Stan Kroenke is the first ever majority owner in Arsenal’s history, and very soon will probably be the first 100% owner.
He paid around £425m to buy 67% of the club in a number of different purchases, and has now agreed a deal with Alisher Usmanov for the Uzbek’s 30.04%, which is 18,695 shares.
That deal is for £550m – billionaires like nice round numbers to work with in deals. However, it means that each of Usmanov’s shares is valued at £29,419.63 and one tenth of a penny. Legally Kroenke can’t offer other shareholders less than he’s paying Usmanov, so the remaining 600-odd shareholders who hold about 1,800 shares between them are being offered £29,419.64 per share. That extra nine-tenths of a penny is all the compensation we’re likely to get from Kroenke.
So Kroenke has now paid around £975m for Arsenal shares. If the remaining shareholders all sell to him, either voluntarily or through compulsory purchase at £29,419.64, he will be paying a further £52.4m, taking his total spending to £1,027m. I’ll leave aside the cost of the loan to buy Usmanov’s shares (and indeed earlier tranches of shares from former directors) and the implications of that being loaded onto Arsenal.
So just over a billion paid out by Kroenke on share purchases. How is he going to make his money back? So far he’s taken two payments of £3m each out for a list of undisclosed ‘advisory services’.The club’s explanation for this was absurd and embarrassing. Ivan Gazidis and Sir Chips Keswick made contradictory statements at the same club AGM about whether there was a contract in place for these ‘services’, and no one ever managed to name a single service given or what benefit it gave to Arsenal. You’d have to be totally naive to believe the whole exercise was anything other than Kroenke testing the water on removing money from the club. The ensuing attention meant he stopped after two years. Get ready for those payments to restart – the difference this time being he doesn’t need to send his stooges to the front of the stage and offer fake explanations for spurious unnamed ‘services’.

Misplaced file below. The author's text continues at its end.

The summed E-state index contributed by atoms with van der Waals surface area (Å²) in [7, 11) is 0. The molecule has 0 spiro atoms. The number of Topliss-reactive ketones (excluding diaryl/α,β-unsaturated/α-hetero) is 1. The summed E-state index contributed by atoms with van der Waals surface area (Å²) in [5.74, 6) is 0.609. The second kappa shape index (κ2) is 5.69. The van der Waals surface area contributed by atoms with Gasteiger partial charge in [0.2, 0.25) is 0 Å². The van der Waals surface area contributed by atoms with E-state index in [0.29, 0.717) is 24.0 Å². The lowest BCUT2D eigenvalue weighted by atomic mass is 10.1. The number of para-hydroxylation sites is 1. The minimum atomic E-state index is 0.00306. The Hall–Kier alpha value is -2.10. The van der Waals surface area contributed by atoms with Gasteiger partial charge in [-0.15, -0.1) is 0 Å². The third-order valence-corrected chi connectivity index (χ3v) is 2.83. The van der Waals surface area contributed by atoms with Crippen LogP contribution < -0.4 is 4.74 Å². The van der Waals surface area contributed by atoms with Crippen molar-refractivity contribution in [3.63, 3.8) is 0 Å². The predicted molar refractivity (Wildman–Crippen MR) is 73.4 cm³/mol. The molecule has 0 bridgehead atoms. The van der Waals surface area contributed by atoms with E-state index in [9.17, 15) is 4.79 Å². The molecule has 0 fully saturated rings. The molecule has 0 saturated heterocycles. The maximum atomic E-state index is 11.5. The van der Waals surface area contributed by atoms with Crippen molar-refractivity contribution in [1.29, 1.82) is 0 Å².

Arsenal haven’t paid dvidends on shares since the early 1970s. In those days dividends on football club shares were limited by League rules that allowed a maximum payment of 5p in the pound on the issued share price. Arsenal at that time had around 6,000 £1 shares issued, so the most that could be paid out in dividends was around £300 a year. Not a fortune even in the 1970s. This changed when clubs set up holding companies that allowed them to bypass ownership regulations, so now there’s no limit on what Kroenke can take from Arsenal Holdings PLC. Until now if he’d taken dividends he’d have had to give 30% to Usmanov, plus a small amount to the other shareholders, but now it will all be his.
Maybe you think it makes no difference if Arsenal have only one shareholder. Maybe you even think it’s a good thing, and Stan or Josh Kroenke will be keen to invest for success now that they have full control. I’ll bet you a pound to a penny they won’t be investing any of their own money, and will start taking money out regardless of success or failure on the pitch. Whatever else you think, that is not going to increase the chances of the team doing well.